In contrast, see Blanch v. Koons, 467 F.3d 244 (2d Cir. N.Y. 2006).A photographer sued a visual artist who incorporated his photo of a pair of legs into a collage painting. The court held that the visual artist was not liable for copyright infringement, since his incorporation of the photograph in a collage painting constituted fair use. The court found that the artist’s use of the photograph was intended to be transformative, because the exhibition of the painting could not fairly be described as commercial exploitation (since he could not sell it, and did not make money off of it), and because the artist used the photo in a transformative manner to comment on its social meaning rather than to exploit its creative virtues. The court found the amount and substantiality of the portion used to be reasonable for its purpose. The court also found that the artist’s use of the photograph did not cause harm to the potential market for or value of the copyrighted work. As such, the artist was not liable for copyright infringement.
Use in News Reporting
Just because copyrighted material is used in a news broadcast or in a newspaper does not mean it qualifies as fair use. If the purpose of the use is to entertain, rather than inform, or if equally informative non-infringing alternatives are available, then use of the copyrighted material will most likely constitute infringement.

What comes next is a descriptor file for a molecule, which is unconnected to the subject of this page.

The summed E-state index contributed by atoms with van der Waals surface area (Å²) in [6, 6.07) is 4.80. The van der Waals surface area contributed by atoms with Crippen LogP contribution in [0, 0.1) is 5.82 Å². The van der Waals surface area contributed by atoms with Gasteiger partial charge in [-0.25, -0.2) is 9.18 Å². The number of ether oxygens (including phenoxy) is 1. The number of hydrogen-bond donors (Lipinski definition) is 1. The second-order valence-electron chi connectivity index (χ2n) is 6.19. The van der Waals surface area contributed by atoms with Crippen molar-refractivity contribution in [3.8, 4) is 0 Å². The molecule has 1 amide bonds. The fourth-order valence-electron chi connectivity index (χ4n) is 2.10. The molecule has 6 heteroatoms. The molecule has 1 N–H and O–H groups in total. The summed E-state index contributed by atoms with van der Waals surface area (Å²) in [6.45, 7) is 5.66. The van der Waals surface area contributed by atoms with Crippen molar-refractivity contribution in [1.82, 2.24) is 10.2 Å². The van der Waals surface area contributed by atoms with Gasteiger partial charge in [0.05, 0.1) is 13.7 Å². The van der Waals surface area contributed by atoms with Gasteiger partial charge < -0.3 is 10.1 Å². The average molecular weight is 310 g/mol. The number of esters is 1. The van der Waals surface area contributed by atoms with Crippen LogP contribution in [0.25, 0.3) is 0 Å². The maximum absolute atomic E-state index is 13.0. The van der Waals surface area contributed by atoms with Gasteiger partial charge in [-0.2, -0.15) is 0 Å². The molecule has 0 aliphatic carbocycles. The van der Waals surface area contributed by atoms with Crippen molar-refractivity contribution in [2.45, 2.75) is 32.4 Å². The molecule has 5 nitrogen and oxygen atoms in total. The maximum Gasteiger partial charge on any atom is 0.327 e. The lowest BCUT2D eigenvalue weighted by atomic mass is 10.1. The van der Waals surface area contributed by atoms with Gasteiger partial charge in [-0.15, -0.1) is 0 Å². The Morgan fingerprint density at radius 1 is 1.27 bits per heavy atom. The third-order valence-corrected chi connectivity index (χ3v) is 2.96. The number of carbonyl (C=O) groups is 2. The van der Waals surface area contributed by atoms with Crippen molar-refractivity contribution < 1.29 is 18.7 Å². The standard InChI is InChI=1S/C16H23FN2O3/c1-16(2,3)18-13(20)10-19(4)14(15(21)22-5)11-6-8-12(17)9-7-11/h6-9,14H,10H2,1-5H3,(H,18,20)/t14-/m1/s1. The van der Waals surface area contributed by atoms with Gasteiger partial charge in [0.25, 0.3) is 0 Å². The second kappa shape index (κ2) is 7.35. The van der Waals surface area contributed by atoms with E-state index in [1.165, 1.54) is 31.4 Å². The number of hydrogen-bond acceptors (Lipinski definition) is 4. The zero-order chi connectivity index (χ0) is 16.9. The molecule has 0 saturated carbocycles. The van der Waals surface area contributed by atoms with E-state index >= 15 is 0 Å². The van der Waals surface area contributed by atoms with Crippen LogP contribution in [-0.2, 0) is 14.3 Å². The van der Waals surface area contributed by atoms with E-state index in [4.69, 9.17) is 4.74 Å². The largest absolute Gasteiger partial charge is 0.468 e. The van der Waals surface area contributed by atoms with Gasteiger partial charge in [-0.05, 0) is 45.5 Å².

Courts have rejected the notion that the commercial nature of the use or the status of the infringer can by itself be a dispositive consideration. Instead, the totality of the circumstances must be weighed in determining whether a fair use defense exists in cases of copyright infringement.
The lessons learned from recent case law can be summarized as this. If you merely copy someone else’s work for the sake of “art” and make money off of it, it will likely be considered commercial use. You can’t just blatantly copy someone else’s material for your own commercial use, even if you put it in a different form or medium and call it art. If it doesn’t add a further purpose or different character; if it doesn’t amount to a new expression, meaning, message, commentary, or parody of the original work, it’s probably infringement.